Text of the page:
Gene Williams, I dont understand why you would need a guide to go to Great Zimbabwe at all and i dont understand when you say there is no museum at the site. i have been to Great Zimbabwe many times and theres a great hotel there (Great Zimbabwe Hotel) where i stayed and there is a museum on site. I cant understand how you missed that. A lot of people find it without guides at all. Now to say that young men from that country dont know their history is irresponsible. This is because you found one ignorant person? I'm a teacher here in the US, Delaware County, PA to be precise and up 85% of people here dont know their history, 90% dont care so dont be too judgmental.
Date posted: September 2010 Nelson (Zimbabwe):
Twice I have visited Great Zimbabwe and the last time I did I must say the awe that first struck me the first time had been amplified twice. The place is simply amazing. Those guys of old were definitely more sophisticated than us guys to be able to build that structure without computers, winches, dump trucks and all. They deserve our respect.
Date posted: July 2010 Erica Arshley Muroka (Zimbabwe):
this is a magnificent place to be in Zimbabwe.. I realy enjoyed climbing up the mountains and l learned more about my culture
Date posted: May 2010 Ashley Guo (Singapore):
I saw that there were no water wells within the site of the ruin, does anyone here know how the inhabitants could have survived? Are there any nearby river?
Hi Jacob Hungwe, if you happen to read this, maybe you can enlighten me as i believe you would know more than anyone of us, since you are the decendant of the Royal House.
Cheers and thank you.
Date posted: March 2010 Jean M. Williams (U. S. A.):
In 1985, my husband and I---with my sister, sistr-in-law, and two friends---were traveling the length of Africa and visited Great Zimbabwe on the recommendation of a niece who teaches African history. We hired a guide but he was unable to keep the appointment and sent his teen-age son instead. That young men was obviously ignorant of many facts and told us a lot of nonsense he must have fabricated (such as separate balconies for boys and girls in the hill ruins). There was no museum or other official structure at the site so we had to learn the real facts about Great Zimbabwe from other sources after we returned to the U.S. What a pity that the young people of Zimbabwe were not taught about their country's history!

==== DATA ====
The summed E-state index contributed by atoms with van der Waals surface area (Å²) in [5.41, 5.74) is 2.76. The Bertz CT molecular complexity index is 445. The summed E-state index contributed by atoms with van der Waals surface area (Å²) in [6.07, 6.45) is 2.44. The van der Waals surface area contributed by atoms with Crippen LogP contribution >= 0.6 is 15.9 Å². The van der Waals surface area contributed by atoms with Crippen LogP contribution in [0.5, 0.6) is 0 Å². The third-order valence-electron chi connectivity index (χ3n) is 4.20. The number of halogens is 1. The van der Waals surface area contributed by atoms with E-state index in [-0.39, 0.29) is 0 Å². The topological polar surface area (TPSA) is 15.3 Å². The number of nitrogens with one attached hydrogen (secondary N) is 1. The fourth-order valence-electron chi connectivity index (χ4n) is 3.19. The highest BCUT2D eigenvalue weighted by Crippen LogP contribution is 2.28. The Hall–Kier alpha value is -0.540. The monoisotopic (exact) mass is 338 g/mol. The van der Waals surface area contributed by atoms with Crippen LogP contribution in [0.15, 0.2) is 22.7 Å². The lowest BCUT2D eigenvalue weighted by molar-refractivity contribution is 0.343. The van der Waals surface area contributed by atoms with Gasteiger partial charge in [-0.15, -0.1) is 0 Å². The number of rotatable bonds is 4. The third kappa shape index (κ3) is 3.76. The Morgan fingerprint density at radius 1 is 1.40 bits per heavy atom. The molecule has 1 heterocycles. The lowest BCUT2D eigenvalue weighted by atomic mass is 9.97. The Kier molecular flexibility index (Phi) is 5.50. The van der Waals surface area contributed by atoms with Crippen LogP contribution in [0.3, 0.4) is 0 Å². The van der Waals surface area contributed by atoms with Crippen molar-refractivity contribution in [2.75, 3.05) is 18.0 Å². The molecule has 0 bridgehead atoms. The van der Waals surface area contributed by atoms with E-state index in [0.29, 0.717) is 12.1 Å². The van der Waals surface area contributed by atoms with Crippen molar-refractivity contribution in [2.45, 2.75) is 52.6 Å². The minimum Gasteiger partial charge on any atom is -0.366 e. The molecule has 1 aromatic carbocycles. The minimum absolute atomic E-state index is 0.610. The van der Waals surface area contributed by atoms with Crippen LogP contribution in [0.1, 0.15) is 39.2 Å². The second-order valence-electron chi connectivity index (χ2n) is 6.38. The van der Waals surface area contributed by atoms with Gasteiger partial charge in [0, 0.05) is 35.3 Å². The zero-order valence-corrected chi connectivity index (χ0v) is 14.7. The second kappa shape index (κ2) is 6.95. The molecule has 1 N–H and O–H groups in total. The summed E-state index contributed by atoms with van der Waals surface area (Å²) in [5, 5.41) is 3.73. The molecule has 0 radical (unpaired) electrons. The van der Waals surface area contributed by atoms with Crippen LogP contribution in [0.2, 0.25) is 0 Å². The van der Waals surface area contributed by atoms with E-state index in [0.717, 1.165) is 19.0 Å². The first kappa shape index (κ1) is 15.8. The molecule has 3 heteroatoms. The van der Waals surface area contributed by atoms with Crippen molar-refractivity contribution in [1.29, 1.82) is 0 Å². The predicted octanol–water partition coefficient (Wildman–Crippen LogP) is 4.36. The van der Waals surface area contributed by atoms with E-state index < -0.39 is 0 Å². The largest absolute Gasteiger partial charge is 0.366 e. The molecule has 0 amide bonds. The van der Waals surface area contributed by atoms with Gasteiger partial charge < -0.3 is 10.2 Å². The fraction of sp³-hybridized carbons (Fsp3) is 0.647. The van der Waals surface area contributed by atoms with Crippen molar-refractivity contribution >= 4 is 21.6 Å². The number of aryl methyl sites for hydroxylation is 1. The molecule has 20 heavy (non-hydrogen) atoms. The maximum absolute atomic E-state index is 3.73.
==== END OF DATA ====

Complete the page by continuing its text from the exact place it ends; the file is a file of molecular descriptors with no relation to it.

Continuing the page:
Date posted: January 2010 samantha gonyora (zimbabwe):
great zimbabwe ruins is truly a beautiful place.I'm studying archaeology and i've been at great zimbabwe for a fieid trip in 2008.There are lots of values that are attatched to the site which includes economic values,historical values,spiritual values,traditional values,religional values and aestetic values.These values will be meaningful if we only respect them and the ruins will remain signifcant.
Date posted: January 2010 Rose Sloan (Shetland Islands U.K.):
I had the good fortune to visit The Great Zimbabwe in April 2008 and hope to return some day. It was a fantastic experience, the only down side was that I could not stay longer.
Date posted: July 2009 Colin (Australia):
I visited as part of a 14 day safari in July 1993, camping overnight at the site. I was stunned.
In response to some negative previous comments, I can only say that the artifacts disappeared long, long before the present regime came to power. Perhaps they went into the great museums of the western world.
As for the claims that it was indeed King Solomon's mines, I really think that these were a little further north. By some thousands of miles. Many fanciful claims have been made over the years about the almost mythical king of Israel and the queen of Sheba who was more likely from southern Arabia or possibly Ethiopia
Date posted: May 2009 Dennis Madamba (South Africa):
Great Zimbabwe is one of the world's first class historical monuments and is there to satisfy the minds of those who appreciate works of art the world over. It is imperative for all who are in love with art and history to make contributions necessary to the continued existance of this heritage site so that as many generations as possible may visit and experience the mystic environment in and around the Great Zimbabwe.Remember, noone is a sole owner of a heritage site although it's people who make history.
Date posted: April 2009 William B. Cable (United States):